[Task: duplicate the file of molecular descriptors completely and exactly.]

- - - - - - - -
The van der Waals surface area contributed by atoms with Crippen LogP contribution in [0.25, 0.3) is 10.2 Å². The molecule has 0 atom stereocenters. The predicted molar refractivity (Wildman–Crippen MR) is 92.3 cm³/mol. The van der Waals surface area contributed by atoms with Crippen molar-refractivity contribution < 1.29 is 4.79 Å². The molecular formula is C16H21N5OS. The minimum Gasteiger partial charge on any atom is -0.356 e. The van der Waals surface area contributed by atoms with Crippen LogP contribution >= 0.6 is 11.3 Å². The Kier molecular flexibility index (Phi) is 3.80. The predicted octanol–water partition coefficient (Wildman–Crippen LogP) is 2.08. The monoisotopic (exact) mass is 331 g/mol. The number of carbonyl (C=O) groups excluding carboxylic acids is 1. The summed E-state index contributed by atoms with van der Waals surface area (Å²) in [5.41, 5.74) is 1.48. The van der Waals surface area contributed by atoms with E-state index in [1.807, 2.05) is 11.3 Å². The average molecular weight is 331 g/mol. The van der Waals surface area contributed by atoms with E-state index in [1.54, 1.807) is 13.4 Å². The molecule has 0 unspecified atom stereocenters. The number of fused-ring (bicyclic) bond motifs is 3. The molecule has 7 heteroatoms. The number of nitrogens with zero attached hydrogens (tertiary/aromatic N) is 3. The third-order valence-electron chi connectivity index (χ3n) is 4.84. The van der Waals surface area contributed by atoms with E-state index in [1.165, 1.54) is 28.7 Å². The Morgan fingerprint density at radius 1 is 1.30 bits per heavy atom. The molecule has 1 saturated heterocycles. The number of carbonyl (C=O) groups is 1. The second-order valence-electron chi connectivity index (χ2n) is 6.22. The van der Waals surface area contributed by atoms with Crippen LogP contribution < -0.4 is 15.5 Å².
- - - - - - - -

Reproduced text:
The van der Waals surface area contributed by atoms with Crippen LogP contribution in [0.25, 0.3) is 10.2 Å². The molecule has 0 atom stereocenters. The predicted molar refractivity (Wildman–Crippen MR) is 92.3 cm³/mol. The van der Waals surface area contributed by atoms with Crippen molar-refractivity contribution < 1.29 is 4.79 Å². The molecular formula is C16H21N5OS. The minimum Gasteiger partial charge on any atom is -0.356 e. The van der Waals surface area contributed by atoms with Crippen LogP contribution >= 0.6 is 11.3 Å². The Kier molecular flexibility index (Phi) is 3.80. The predicted octanol–water partition coefficient (Wildman–Crippen LogP) is 2.08. The monoisotopic (exact) mass is 331 g/mol. The number of carbonyl (C=O) groups excluding carboxylic acids is 1. The summed E-state index contributed by atoms with van der Waals surface area (Å²) in [5.41, 5.74) is 1.48. The van der Waals surface area contributed by atoms with E-state index in [1.807, 2.05) is 11.3 Å². The average molecular weight is 331 g/mol. The van der Waals surface area contributed by atoms with E-state index in [1.54, 1.807) is 13.4 Å². The molecule has 0 unspecified atom stereocenters. The number of fused-ring (bicyclic) bond motifs is 3. The molecule has 7 heteroatoms. The number of nitrogens with zero attached hydrogens (tertiary/aromatic N) is 3. The third-order valence-electron chi connectivity index (χ3n) is 4.84. The van der Waals surface area contributed by atoms with E-state index in [1.165, 1.54) is 28.7 Å². The Morgan fingerprint density at radius 1 is 1.30 bits per heavy atom. The molecule has 1 saturated heterocycles. The number of carbonyl (C=O) groups is 1. The second-order valence-electron chi connectivity index (χ2n) is 6.22. The van der Waals surface area contributed by atoms with Crippen LogP contribution < -0.4 is 15.5 Å².